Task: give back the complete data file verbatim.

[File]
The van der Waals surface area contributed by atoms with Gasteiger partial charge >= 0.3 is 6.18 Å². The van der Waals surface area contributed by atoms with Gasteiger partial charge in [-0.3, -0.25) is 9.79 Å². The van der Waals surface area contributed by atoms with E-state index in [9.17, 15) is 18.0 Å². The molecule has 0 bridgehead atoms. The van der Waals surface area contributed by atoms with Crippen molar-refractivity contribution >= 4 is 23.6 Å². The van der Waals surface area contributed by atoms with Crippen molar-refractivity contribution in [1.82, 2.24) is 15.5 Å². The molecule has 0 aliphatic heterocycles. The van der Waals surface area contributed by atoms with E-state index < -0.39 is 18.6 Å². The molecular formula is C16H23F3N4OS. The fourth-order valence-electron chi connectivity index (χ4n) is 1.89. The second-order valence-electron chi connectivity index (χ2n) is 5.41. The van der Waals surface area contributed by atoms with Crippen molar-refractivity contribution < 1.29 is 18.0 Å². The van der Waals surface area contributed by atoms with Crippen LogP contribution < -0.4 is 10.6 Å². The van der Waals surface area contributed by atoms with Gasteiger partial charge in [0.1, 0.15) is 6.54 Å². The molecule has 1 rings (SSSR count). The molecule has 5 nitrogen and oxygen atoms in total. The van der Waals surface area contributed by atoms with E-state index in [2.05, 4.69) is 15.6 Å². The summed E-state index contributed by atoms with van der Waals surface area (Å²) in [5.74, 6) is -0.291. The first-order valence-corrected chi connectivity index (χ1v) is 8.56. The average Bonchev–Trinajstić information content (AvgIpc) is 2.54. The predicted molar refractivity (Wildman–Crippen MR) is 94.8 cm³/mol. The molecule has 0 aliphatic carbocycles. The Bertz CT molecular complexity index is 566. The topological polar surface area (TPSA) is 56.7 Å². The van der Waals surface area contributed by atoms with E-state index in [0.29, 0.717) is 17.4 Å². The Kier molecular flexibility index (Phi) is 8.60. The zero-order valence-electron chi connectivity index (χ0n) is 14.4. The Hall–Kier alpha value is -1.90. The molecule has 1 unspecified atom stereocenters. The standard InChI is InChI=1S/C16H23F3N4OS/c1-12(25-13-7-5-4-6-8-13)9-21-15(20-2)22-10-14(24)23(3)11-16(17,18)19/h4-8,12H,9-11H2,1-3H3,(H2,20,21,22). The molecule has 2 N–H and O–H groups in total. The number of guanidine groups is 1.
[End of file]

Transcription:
The van der Waals surface area contributed by atoms with Gasteiger partial charge >= 0.3 is 6.18 Å². The van der Waals surface area contributed by atoms with Gasteiger partial charge in [-0.3, -0.25) is 9.79 Å². The van der Waals surface area contributed by atoms with E-state index in [9.17, 15) is 18.0 Å². The molecule has 0 bridgehead atoms. The van der Waals surface area contributed by atoms with Crippen molar-refractivity contribution >= 4 is 23.6 Å². The van der Waals surface area contributed by atoms with Crippen molar-refractivity contribution in [1.82, 2.24) is 15.5 Å². The molecule has 0 aliphatic heterocycles. The van der Waals surface area contributed by atoms with E-state index < -0.39 is 18.6 Å². The molecular formula is C16H23F3N4OS. The fourth-order valence-electron chi connectivity index (χ4n) is 1.89. The second-order valence-electron chi connectivity index (χ2n) is 5.41. The van der Waals surface area contributed by atoms with Crippen molar-refractivity contribution < 1.29 is 18.0 Å². The van der Waals surface area contributed by atoms with Crippen LogP contribution < -0.4 is 10.6 Å². The van der Waals surface area contributed by atoms with Gasteiger partial charge in [0.1, 0.15) is 6.54 Å². The molecule has 1 rings (SSSR count). The molecule has 5 nitrogen and oxygen atoms in total. The van der Waals surface area contributed by atoms with E-state index in [2.05, 4.69) is 15.6 Å². The summed E-state index contributed by atoms with van der Waals surface area (Å²) in [5.74, 6) is -0.291. The first-order valence-corrected chi connectivity index (χ1v) is 8.56. The average Bonchev–Trinajstić information content (AvgIpc) is 2.54. The predicted molar refractivity (Wildman–Crippen MR) is 94.8 cm³/mol. The molecule has 0 aliphatic carbocycles. The Bertz CT molecular complexity index is 566. The topological polar surface area (TPSA) is 56.7 Å². The van der Waals surface area contributed by atoms with E-state index in [0.29, 0.717) is 17.4 Å². The Kier molecular flexibility index (Phi) is 8.60. The zero-order valence-electron chi connectivity index (χ0n) is 14.4. The Hall–Kier alpha value is -1.90. The molecule has 1 unspecified atom stereocenters. The standard InChI is InChI=1S/C16H23F3N4OS/c1-12(25-13-7-5-4-6-8-13)9-21-15(20-2)22-10-14(24)23(3)11-16(17,18)19/h4-8,12H,9-11H2,1-3H3,(H2,20,21,22). The molecule has 2 N–H and O–H groups in total. The number of guanidine groups is 1.